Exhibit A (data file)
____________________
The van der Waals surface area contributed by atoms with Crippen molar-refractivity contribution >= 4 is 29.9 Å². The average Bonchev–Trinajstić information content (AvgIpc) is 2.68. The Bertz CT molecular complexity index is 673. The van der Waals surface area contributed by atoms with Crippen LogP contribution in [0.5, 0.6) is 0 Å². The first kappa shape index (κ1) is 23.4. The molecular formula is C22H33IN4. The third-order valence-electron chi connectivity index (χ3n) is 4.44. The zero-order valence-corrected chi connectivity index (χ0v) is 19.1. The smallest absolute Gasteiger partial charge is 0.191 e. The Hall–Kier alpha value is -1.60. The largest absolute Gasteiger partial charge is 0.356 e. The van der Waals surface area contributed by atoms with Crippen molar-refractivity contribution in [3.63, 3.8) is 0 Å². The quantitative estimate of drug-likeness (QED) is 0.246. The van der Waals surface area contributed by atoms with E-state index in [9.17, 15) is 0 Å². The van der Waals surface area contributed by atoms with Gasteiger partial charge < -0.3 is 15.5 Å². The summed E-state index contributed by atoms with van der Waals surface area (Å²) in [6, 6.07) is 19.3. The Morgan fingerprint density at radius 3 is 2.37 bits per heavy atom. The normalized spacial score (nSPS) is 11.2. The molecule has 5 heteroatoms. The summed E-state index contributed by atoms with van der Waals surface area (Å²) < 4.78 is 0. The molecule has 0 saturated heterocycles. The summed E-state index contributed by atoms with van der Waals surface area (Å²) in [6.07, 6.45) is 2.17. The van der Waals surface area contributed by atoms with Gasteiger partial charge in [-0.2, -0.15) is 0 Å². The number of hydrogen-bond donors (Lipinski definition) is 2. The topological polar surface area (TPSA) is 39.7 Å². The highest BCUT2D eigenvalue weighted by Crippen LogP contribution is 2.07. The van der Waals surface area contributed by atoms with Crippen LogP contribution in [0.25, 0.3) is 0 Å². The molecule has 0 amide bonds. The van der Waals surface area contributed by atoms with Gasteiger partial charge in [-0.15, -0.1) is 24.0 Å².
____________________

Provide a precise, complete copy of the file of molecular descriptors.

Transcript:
The van der Waals surface area contributed by atoms with Crippen molar-refractivity contribution >= 4 is 29.9 Å². The average Bonchev–Trinajstić information content (AvgIpc) is 2.68. The Bertz CT molecular complexity index is 673. The van der Waals surface area contributed by atoms with Crippen LogP contribution in [0.5, 0.6) is 0 Å². The first kappa shape index (κ1) is 23.4. The molecular formula is C22H33IN4. The third-order valence-electron chi connectivity index (χ3n) is 4.44. The zero-order valence-corrected chi connectivity index (χ0v) is 19.1. The smallest absolute Gasteiger partial charge is 0.191 e. The Hall–Kier alpha value is -1.60. The largest absolute Gasteiger partial charge is 0.356 e. The van der Waals surface area contributed by atoms with Crippen molar-refractivity contribution in [3.63, 3.8) is 0 Å². The quantitative estimate of drug-likeness (QED) is 0.246. The van der Waals surface area contributed by atoms with E-state index in [9.17, 15) is 0 Å². The van der Waals surface area contributed by atoms with Gasteiger partial charge < -0.3 is 15.5 Å². The summed E-state index contributed by atoms with van der Waals surface area (Å²) in [6, 6.07) is 19.3. The Morgan fingerprint density at radius 3 is 2.37 bits per heavy atom. The normalized spacial score (nSPS) is 11.2. The molecule has 5 heteroatoms. The summed E-state index contributed by atoms with van der Waals surface area (Å²) < 4.78 is 0. The molecule has 0 saturated heterocycles. The summed E-state index contributed by atoms with van der Waals surface area (Å²) in [6.07, 6.45) is 2.17. The van der Waals surface area contributed by atoms with Gasteiger partial charge in [-0.2, -0.15) is 0 Å². The number of hydrogen-bond donors (Lipinski definition) is 2. The topological polar surface area (TPSA) is 39.7 Å². The highest BCUT2D eigenvalue weighted by Crippen LogP contribution is 2.07. The van der Waals surface area contributed by atoms with Crippen LogP contribution in [0.25, 0.3) is 0 Å². The molecule has 0 amide bonds. The van der Waals surface area contributed by atoms with Gasteiger partial charge in [-0.15, -0.1) is 24.0 Å².